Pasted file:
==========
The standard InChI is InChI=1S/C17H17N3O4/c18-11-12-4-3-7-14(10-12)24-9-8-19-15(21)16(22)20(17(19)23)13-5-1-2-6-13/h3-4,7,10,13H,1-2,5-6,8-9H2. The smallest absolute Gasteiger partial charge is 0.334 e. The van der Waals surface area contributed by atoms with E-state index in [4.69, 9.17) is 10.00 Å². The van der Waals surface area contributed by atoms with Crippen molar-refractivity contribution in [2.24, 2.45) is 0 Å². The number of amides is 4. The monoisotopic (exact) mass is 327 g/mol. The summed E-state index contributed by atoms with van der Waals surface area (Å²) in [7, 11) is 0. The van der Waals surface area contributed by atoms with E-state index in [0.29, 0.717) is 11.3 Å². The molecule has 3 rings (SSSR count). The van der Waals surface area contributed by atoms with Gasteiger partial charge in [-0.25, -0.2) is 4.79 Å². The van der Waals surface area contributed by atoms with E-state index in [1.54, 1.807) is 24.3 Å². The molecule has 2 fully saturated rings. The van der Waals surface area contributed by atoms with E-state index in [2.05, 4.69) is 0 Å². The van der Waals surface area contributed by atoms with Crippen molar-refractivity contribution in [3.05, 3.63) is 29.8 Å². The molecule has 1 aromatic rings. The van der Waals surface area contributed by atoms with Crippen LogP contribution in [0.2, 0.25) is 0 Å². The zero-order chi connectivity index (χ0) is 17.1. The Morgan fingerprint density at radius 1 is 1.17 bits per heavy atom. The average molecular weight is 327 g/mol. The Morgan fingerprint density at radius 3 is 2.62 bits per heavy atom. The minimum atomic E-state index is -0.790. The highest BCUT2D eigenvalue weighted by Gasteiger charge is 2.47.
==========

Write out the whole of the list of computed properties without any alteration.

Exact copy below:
The standard InChI is InChI=1S/C17H17N3O4/c18-11-12-4-3-7-14(10-12)24-9-8-19-15(21)16(22)20(17(19)23)13-5-1-2-6-13/h3-4,7,10,13H,1-2,5-6,8-9H2. The smallest absolute Gasteiger partial charge is 0.334 e. The van der Waals surface area contributed by atoms with E-state index in [4.69, 9.17) is 10.00 Å². The van der Waals surface area contributed by atoms with Crippen molar-refractivity contribution in [2.24, 2.45) is 0 Å². The number of amides is 4. The monoisotopic (exact) mass is 327 g/mol. The summed E-state index contributed by atoms with van der Waals surface area (Å²) in [7, 11) is 0. The van der Waals surface area contributed by atoms with E-state index in [0.29, 0.717) is 11.3 Å². The molecule has 3 rings (SSSR count). The van der Waals surface area contributed by atoms with Gasteiger partial charge in [-0.25, -0.2) is 4.79 Å². The van der Waals surface area contributed by atoms with E-state index in [1.54, 1.807) is 24.3 Å². The molecule has 2 fully saturated rings. The van der Waals surface area contributed by atoms with E-state index in [2.05, 4.69) is 0 Å². The van der Waals surface area contributed by atoms with Crippen molar-refractivity contribution in [3.05, 3.63) is 29.8 Å². The molecule has 1 aromatic rings. The van der Waals surface area contributed by atoms with Crippen LogP contribution in [0.2, 0.25) is 0 Å². The zero-order chi connectivity index (χ0) is 17.1. The Morgan fingerprint density at radius 1 is 1.17 bits per heavy atom. The average molecular weight is 327 g/mol. The Morgan fingerprint density at radius 3 is 2.62 bits per heavy atom. The minimum atomic E-state index is -0.790. The highest BCUT2D eigenvalue weighted by Gasteiger charge is 2.47.